Greylag geese grazing on farmland, Orkney, Scotland, UK. Photographer: O. Sarobidy Rakotonarivo.

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Agricultural production and goose conservation are in conflict across Europe due to rising goose populations and the damage they cause to agricultural crops. In order to manage this “conservation conflict”, it is important to understand how farmers view this conflict and what measures farmers want to take to manage goose numbers on their farmland.

We developed a new experiment using a game, in which farmers manage a digital farming landscape: looking at how farmers manage their land in the game enables us to understand how their land management decisions change under different scenarios. Across the farming landscape, farmers can choose to do different things including scaring or shooting geese, setting aside productive land for goose conservation habitat, or farming without any of these measures. We also introduced subsidies and financial compensation to see how these interventions affected farmers’ land management decisions. We played the games with farmers in Orkney, Scotland, where greylag geese are the focus of the conservation conflict.

We found that farmers showed more pro-goose-conservation behaviour (i.e. deciding to shoot fewer geese or set aside more goose conservation habitat) when financial assistance was provided for goose scaring; when subsidies were given for goose conservation habitat; or when bonus payments were given when neighbouring farms created adjoining goose conservation habitat. The effect of these interventions was greatest when farmers had higher levels of trust in other farmers in their community. Farmers who thought financial compensation for goose damage was unequally distributed in Scotland were more likely to set aside land for goose conservation habitat when compensation payments were available. Farmers who had positive attitudes towards wildlife tourism were also more likely to provide goose conservation habitat and were less likely to shoot geese in the games.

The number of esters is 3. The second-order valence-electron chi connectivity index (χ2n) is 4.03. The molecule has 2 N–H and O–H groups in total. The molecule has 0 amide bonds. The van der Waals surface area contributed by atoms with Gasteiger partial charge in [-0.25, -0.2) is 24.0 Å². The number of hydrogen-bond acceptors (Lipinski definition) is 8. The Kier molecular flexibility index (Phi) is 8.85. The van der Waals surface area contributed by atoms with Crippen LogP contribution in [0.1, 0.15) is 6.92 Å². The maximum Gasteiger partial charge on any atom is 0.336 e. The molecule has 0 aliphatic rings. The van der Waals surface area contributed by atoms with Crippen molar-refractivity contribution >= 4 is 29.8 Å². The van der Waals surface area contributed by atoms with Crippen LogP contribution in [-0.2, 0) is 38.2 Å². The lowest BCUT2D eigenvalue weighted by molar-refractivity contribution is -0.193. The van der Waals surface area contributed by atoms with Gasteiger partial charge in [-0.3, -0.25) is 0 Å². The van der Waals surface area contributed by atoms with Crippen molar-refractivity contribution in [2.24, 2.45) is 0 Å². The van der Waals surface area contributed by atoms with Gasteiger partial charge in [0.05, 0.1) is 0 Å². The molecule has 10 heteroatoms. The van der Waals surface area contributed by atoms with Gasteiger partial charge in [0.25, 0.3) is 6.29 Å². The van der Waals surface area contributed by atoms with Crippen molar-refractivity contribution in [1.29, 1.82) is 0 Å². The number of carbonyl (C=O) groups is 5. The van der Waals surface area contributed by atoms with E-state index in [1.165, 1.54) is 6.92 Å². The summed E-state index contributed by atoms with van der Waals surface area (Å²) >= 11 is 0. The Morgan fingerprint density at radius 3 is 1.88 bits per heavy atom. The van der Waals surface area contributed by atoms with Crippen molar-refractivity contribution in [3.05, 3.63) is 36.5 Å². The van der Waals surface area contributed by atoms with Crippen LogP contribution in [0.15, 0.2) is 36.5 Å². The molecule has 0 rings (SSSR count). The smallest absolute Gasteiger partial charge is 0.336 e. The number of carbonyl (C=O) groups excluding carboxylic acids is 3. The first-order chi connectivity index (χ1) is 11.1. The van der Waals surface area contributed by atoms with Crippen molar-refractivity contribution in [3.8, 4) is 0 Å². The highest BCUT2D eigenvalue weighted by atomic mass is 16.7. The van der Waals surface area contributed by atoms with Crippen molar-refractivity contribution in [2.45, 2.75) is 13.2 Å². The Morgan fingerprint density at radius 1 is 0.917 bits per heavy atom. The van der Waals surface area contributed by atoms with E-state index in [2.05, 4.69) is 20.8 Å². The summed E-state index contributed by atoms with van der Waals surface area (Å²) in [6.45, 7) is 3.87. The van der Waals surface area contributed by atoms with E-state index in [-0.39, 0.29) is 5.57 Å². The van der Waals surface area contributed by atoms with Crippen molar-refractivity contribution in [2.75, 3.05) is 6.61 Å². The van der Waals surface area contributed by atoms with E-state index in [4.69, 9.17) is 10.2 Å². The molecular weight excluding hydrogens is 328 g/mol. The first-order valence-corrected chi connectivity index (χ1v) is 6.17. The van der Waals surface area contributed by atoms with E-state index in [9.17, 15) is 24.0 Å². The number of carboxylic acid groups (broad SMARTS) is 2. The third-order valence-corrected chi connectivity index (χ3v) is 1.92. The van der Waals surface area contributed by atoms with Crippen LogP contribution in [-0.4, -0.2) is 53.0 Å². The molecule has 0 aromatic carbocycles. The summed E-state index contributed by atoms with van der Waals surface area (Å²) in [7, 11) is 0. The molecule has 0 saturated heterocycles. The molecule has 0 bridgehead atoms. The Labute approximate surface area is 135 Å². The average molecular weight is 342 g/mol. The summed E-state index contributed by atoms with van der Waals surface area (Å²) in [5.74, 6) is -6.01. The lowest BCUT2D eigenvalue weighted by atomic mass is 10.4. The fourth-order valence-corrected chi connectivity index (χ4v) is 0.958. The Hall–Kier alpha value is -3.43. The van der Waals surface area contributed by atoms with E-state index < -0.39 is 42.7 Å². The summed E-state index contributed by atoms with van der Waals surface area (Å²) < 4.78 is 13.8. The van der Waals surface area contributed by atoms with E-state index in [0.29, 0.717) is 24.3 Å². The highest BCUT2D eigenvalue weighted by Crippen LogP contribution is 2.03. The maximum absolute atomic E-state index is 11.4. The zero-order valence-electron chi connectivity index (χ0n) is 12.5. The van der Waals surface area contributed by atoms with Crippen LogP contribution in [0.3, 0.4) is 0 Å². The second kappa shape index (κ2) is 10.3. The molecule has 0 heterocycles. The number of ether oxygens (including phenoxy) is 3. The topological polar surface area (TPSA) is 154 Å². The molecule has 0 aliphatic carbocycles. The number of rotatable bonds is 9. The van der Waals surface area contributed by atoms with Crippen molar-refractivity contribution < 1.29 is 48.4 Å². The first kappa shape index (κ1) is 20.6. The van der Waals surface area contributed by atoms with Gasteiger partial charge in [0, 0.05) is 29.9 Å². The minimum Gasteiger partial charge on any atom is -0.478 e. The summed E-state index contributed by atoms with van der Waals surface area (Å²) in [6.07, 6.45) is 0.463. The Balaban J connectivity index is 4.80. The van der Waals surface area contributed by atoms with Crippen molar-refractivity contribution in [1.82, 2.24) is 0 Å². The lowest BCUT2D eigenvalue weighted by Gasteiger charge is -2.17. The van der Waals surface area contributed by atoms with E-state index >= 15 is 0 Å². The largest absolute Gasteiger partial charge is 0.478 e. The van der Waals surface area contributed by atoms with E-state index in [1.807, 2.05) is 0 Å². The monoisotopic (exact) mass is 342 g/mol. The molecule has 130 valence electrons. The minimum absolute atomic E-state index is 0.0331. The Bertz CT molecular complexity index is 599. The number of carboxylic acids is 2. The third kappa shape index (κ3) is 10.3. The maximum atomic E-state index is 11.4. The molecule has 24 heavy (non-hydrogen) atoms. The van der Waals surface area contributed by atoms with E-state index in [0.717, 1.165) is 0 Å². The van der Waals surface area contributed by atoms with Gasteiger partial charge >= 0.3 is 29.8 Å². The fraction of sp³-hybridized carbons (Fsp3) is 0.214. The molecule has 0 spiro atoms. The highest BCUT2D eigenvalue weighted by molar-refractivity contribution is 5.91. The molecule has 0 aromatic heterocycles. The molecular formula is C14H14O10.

Our study highlights the importance of understanding the social and political context at a local scale, when trying to find beneficial outcomes for different stakeholder groups in conservation conflicts. Furthermore, it demonstrates how experimental games can be used to help address conservation conflicts in a wide range of settings.